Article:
Karnataka Governor Hans Raj Bhardwaj has picked Coffee Board of India chairman Gogineni Venkata Krishna Rao to succeed A.K.M. Nayak who left the Raj Bhavan at the end of July 2009 to become additional chief secretary in the Karnataka government.
It will be one more Telugu-speaking IAS officer in an influential office in Karnataka. The state Chief Minister's Office already has three key officials including two IAS officers who are Telugu-speaking.
Krishna Rao, 56, a 1982-batch Karnataka cadre IAS officer who hails from Andhra Pradesh, told, "We are used to moving places in our jobs and I only I hope I live to the expectations of my new job there. Every job has its challenges and responsibilities."
For almost five years since he took over as chairman of Coffee Board in May 2005, the soft-spoken officer served as a friend, philosopher and guide to the coffee industry in India. The Coffee Board, an autonomous body functioning under the Central ministry of commerce and industry, was set up under an Act of Parliament in 1942 to focus on "research, development, extension, quality upgradation, market information, and the domestic and external promotion of Coffees of India". Under Rao's guidance, coffee exports marginally rose to two lakh tons in the current fiscal -- a whiff of energising aroma -- especially factoring lower output because of adverse weather conditions and increase in domestic consumption.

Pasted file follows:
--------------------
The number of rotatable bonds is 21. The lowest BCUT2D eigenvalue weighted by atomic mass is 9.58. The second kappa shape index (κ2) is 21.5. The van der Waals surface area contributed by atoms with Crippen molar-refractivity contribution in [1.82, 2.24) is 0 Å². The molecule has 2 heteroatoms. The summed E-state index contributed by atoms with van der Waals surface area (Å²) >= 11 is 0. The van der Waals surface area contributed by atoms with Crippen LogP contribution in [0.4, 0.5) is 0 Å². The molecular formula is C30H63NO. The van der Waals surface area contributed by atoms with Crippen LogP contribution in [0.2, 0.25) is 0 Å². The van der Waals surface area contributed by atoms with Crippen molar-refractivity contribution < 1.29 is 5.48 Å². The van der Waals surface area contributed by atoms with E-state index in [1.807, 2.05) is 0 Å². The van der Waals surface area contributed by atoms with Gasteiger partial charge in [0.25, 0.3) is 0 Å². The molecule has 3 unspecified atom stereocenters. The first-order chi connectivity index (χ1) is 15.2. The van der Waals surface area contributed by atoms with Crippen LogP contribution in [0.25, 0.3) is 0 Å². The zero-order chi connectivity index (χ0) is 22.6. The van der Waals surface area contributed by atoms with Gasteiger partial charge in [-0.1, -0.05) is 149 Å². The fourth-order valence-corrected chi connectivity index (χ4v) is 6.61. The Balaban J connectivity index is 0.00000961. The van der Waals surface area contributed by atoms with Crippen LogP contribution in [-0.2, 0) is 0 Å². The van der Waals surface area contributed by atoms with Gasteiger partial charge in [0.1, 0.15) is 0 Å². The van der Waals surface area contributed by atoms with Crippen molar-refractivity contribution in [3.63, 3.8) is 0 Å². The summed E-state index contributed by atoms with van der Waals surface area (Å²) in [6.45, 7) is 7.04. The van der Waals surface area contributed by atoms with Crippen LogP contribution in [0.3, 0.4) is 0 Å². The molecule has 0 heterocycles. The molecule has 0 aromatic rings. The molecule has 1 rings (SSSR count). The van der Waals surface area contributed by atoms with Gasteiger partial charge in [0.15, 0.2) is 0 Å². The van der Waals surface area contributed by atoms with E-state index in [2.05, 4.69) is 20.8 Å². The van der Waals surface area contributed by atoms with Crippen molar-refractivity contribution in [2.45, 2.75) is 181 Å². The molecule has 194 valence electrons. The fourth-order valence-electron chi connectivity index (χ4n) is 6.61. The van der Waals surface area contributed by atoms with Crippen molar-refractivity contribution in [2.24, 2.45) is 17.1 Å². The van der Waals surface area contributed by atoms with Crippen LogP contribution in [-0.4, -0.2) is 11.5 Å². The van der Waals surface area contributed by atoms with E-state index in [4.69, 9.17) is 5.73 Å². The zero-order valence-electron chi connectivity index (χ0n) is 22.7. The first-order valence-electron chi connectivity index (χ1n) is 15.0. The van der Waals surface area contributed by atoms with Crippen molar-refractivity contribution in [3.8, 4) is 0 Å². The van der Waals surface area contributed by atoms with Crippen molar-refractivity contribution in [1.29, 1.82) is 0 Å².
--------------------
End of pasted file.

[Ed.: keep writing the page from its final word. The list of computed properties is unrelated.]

Rau had also worked on several measures to boost demand for coffee -- locally the coffee sector reported six per cent growth rate and outside more than two per cent. "It won't be fair to attribute these good things to me," Rao told, "we all worked together for the success of the Board's objectives." It's exactly the kind of lowkey characteristic that helped the Governor's office to zero in on Rao after some late night consultation with the state chief secretary S.V. Ranganath the last few days.
An MSc in agriculture, Rau will find the Raj Bhavan environment a totally different one for him to cultivate and nurture.
Rao will be entering a fairly tough territory serving as a link between the imposing colonial landmark and the state Government whose functionaries sit in another 1950s granite edifice called the Vidhana Soudha just next door. Close encounters of a powerful kind.